Women are the glue that holds this world together. They also are the glue that holds the modern workplace together. I hold these truths to be self-evident and challenge my male counterparts to fight these claims in the court of public opinion.
To make my case, I introduce as Exhibit 1 the behavior of average men at a traditional all-you-can-eat beefsteak, North Jersey-style. Go ahead and laugh. You may think I’m kidding. But the evidence of man’s precipitous fall from grace begins conceptually with tables of beef and beer.
The American Psychological Association (APA) last year issued a stern warning in its ﬁrst set of guidelines on male mental health in 127 years: In short, APA concluded, traditional masculinity ideology is harmful and damaging. It has been shown to “limit males’ psychological development, constrain their behavior, result in gender role strain and gender role conﬂict and negatively inﬂuence mental health and physical health.”
This column is meant as no slight against men. Actually, maybe it is a long-deserved slight. (Don’t worry, he-man. You’ll get over it.)
In honor of Women’s History Month, we celebrate women’s immeasurable impact on the workplace with the cover story, “Nevertheless, She Persisted.” The piece reports that gender equality, rather than a duh, no-brainer in the year 2019, remains an ever-evasive reality, a conundrum. Despite all the progress and accomplishments of women and society at large, it appears that more — oodles of Y chromosomes more — needs to be done, ﬁrst and foremost by men.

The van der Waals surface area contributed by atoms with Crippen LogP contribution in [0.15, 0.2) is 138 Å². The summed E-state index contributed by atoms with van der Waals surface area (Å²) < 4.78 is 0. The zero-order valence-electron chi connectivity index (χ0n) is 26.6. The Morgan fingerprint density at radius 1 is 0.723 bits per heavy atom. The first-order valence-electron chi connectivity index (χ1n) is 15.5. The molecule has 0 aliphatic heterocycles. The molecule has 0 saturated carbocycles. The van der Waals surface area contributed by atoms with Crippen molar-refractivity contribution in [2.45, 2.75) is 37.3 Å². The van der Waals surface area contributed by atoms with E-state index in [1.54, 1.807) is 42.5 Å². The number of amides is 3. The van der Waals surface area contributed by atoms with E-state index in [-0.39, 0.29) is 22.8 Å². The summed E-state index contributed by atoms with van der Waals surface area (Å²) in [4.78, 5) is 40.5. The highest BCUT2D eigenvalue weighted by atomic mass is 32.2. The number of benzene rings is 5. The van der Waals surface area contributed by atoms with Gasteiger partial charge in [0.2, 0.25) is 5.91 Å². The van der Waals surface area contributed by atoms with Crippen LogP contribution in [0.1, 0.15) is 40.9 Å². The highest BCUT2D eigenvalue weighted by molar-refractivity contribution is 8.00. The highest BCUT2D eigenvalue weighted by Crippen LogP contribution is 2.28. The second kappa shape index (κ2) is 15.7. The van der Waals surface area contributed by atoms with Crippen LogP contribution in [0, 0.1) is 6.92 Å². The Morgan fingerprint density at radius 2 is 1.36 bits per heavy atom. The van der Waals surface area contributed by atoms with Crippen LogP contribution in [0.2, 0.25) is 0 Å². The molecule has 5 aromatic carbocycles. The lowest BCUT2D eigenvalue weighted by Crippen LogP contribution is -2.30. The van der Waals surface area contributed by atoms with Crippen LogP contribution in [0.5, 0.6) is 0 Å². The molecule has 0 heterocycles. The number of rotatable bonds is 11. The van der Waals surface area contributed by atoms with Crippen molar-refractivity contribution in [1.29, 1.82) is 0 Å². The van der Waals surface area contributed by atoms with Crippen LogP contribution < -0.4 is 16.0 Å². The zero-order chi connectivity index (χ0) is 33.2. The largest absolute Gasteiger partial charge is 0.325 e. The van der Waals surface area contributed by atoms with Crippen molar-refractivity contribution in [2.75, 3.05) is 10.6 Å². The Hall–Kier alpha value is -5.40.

Women make up more than 56% of college students nationwide and earn more than half of bachelor’s degrees (57.2%), master’s degrees (59.2%) and doctorate degrees (52.7%), according to the National Center for Education Statistics. They also make up 47% of the U.S. labor force, up from 30% in 1950, according to Pew Research Center.
What may be surprising is that this development of female “superiority” isn’t recent. Women have earned more bachelor’s degrees than men since 1982. They’ve also earned more master’s degrees than men since 1987 and more doctorate degrees than men since 2006.
Look, brother: We can no longer sit idly by or, worse yet, defend any practice or behavior that contributes to the inequity of paychecks. Nor can we be all right with the misogynistic locker-room behavior of men or the underrepresentation of women in the C-suite, particularly in certain male-dominated sectors.
Say goodbye to the old boys’ club. Put that mentality on the endangered species list. Write the date of extinction in permanent marker. Pronto. Problem solved, right?
Alas, no. There’s no simple overnight ﬁx for this age-old dichotomy. But just as the #MeToo movement inspired more women to run for ofﬁce, there’s empowerment in numbers. Men are ﬁnally stepping up to become true allies. Once that bird takes ﬂight, there will be no stopping more women from becoming the thought leaders and bold visionaries this world so desperately needs.